Archive for the Training Category

December 1, 2010

On the Bike Again

A professional cyclist is rarely off of his bike in the off-season for more than a month.  Progressively, through the months of November and December I slowly ease back into the routine of training. With time, the distance and intensity of the rides increases. As the morning fog lifts with the chill of the damp night air, we meet at a café to plan a route over cortados and pastries. In the warmth of the café we linger and socialise. The races are months away, we know our fitness will come so for now we can simply enjoy the ride, the camaraderie and the environment.

Catalonia, and specifically Girona, is magnificent in the autumn and winter. The streets, which were once crowded with tourists through the summer are now spotted with locals who chat under the Christmas lights. The sun lies low in the sky creating long shadows and setting before the children arrive home from school.

We’ll ride for half of the day in a small group. There are no intervals pencilled into our programs or specific goals to meet. We rode as we did when we first started this sport ages ago. As David Millar wrote in the foreword to the update edition of the book, Le Métier,  “What was once the worst time of the year for me is now my favourite; Winter is now the time I enjoy most. During the Tour de France, Michael and I discussed how much we were looking forward to our December training rides. It’s then we get to meet in the morning and ride our bikes for fun, with an appreciation of our good fortune.”

Here are a few photos from a recent ride. Dominique Rollin is wearing the Cervelo clothing. Dom will ride for La Francaise des Jeux next season. Jordi Cantal, a local fireman, took many of the pictures and rides with us often. He knows the smallest roads and trails. And, he teaches me a little Catalan and Spanish as we ride.

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August 23, 2010

Bite The Dust, Then Reach For The Stars

In the moment everything seems lost. I skidded along the ground, sliding on the tarmac as if I were seated on a sled but with only a thin layer of Lycra between skin and rock. The initial impact was brusque and jarring — similar to what a driver feels when rear-ended by another car. Then came the impacts every professional rider expects: Riders crashed into me from behind, colliding with my torso as if a thug was kicking it with fury. The riders whom I had crashed into, who were on the tarmac before me, would have felt the same impact.

For months, we had all trained meticulously, sacrificed, dieted and focused to be ready. A slick road, a nervous rider, a careless maneuver can end a dozen riders’ goals. Seeing riders fall in front of me, I feared it could be over. The fear is momentary.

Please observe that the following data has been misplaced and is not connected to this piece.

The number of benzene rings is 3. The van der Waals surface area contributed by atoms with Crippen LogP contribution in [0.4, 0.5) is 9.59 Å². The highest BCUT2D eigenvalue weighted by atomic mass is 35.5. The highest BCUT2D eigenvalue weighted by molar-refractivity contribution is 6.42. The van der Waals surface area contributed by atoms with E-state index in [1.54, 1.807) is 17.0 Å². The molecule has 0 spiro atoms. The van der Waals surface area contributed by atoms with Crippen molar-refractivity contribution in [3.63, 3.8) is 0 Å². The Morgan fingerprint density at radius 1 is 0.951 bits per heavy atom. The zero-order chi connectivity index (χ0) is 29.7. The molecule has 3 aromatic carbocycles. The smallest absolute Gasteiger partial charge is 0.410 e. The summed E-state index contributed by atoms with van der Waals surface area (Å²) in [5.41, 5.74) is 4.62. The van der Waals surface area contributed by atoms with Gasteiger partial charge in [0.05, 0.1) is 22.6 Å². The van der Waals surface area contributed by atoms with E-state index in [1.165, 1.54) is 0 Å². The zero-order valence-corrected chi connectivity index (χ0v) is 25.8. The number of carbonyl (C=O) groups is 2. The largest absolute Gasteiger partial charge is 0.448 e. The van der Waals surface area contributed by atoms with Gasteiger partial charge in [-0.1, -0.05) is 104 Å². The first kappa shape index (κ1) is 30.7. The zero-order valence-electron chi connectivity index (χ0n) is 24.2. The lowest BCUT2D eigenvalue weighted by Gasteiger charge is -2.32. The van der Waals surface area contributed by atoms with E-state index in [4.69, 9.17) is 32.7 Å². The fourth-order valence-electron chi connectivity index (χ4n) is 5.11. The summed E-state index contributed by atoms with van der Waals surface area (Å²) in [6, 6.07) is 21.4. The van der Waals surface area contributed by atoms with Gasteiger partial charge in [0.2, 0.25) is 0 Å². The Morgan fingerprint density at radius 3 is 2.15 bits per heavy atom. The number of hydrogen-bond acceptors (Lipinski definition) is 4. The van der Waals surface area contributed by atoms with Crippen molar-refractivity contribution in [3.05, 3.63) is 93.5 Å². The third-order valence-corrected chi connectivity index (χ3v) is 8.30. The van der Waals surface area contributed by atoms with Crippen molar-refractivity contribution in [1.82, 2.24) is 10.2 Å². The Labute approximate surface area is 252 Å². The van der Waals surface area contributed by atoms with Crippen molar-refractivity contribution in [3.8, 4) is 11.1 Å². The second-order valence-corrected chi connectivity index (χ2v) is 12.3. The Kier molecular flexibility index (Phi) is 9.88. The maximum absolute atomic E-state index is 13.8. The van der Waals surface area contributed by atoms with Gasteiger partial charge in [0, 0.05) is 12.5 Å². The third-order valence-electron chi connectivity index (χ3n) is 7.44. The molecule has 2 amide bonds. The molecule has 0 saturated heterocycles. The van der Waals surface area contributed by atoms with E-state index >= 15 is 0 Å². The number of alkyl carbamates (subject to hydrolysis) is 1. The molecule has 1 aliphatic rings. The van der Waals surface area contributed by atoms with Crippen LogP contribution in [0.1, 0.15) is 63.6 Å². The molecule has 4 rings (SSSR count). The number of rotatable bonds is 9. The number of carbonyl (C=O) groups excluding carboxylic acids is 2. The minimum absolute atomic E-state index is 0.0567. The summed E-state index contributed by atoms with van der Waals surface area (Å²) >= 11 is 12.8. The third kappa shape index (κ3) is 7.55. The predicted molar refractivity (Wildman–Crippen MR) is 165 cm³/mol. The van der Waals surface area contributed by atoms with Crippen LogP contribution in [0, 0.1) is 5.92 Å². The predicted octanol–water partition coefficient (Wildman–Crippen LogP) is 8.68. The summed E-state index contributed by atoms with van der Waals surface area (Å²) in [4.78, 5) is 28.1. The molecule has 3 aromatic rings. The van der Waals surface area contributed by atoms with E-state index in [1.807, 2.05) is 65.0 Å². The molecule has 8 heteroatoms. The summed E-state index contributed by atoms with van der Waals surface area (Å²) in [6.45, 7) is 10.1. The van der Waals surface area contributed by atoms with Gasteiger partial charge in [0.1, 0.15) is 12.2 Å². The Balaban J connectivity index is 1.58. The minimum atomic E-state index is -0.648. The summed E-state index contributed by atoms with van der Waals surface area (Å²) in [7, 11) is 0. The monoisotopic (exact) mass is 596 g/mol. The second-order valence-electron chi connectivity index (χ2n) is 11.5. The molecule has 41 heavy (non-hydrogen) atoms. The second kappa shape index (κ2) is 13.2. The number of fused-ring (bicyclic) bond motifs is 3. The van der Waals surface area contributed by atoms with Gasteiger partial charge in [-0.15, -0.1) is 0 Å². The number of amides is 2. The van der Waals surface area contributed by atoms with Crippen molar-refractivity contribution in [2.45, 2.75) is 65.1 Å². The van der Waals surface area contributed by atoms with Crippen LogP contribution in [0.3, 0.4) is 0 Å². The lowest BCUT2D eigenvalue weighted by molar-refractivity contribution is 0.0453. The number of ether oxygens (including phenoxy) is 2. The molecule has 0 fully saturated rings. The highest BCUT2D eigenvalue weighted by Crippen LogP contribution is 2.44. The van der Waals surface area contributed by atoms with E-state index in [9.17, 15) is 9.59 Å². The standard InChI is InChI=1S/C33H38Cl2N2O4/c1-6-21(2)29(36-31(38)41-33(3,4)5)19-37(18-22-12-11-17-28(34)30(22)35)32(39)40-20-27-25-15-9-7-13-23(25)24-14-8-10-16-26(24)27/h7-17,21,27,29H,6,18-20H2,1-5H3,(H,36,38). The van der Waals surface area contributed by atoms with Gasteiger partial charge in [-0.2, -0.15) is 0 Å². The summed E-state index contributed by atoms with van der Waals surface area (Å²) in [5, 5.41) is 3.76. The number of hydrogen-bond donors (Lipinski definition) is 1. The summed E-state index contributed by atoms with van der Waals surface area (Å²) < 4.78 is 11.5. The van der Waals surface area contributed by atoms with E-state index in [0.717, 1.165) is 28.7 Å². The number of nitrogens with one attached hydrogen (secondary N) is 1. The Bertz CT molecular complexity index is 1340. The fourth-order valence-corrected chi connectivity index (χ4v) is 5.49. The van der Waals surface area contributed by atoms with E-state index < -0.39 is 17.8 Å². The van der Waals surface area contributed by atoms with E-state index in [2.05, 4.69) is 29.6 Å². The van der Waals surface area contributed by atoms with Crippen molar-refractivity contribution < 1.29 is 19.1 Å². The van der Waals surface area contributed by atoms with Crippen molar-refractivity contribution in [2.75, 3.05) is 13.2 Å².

On the ground, I feel the burn of torn skin. But before I look at the damage my body has sustained, I am looking for my bike. I get up, realize it is broken, look for the mechanic who is running towards me with my spare bike, adjust my torn jersey and prepare to climb back on. A dozen riders around me do the same.

The team cars have stopped in the middle of the road, unable to pass due to the crash, as the directors and mechanics look through the bodies and bikes to find their riders. A few lay on the ground holding their arms or shoulders while bleeding profusely. Their faces grimace with pain. From past experience I know that I will see most of them back in the peloton in half an hour. Riders will continue with broken, pummeled, bleeding bodies. Their will is too formidable to give. The sacrifice to prepare for the race has been too concentrated to resign to the pain of injury.

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August 16, 2010

Girona, Spain: Riding in the pros’ backyards

Several people have asked me about cycling in Girona, Spain. Below is a travel article I wrote for  Canadian Cycling Magazine. I have also included some photos which my wife, Dede Barry, and friend, Jordi Cantal, took.

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June 22, 2010

Up and Down in the Alps and Pyrenees

The month prior to the Tour de France, Team Sky organized a small training camp in the Alps and Pyrenees for us to ride in the high mountains while also previewing some of the key Tour de France mountain stages. For us, Brad Wiggins, Steve Cummings and me, the camp also provided us with a good training block as we had been recovering from the Giro d’Italia and required a few good days of training to kick-start our fitness again. In the five day camp we rode roughly two or three key climbs every day. The set-up was ideal as we had a small group of riders, a support vehicle to follow us, and a camper to meet us on the mountain peaks. In the camper we could layer clothing for the descent and grab a quick coffee or tea to keep warm.

Our team coach planned the routes and organized the day while Sean Yates, our team director drove behind us. Pre-riding the climbs and breaking them down into sections is key, but it is just as important to know the run-in to the ascent and the technical aspects of the descent. Positioning before the climb is crucial while knowing the descent is also vital as time can be won or lost depending on how confident and comfortable a rider is in the corners.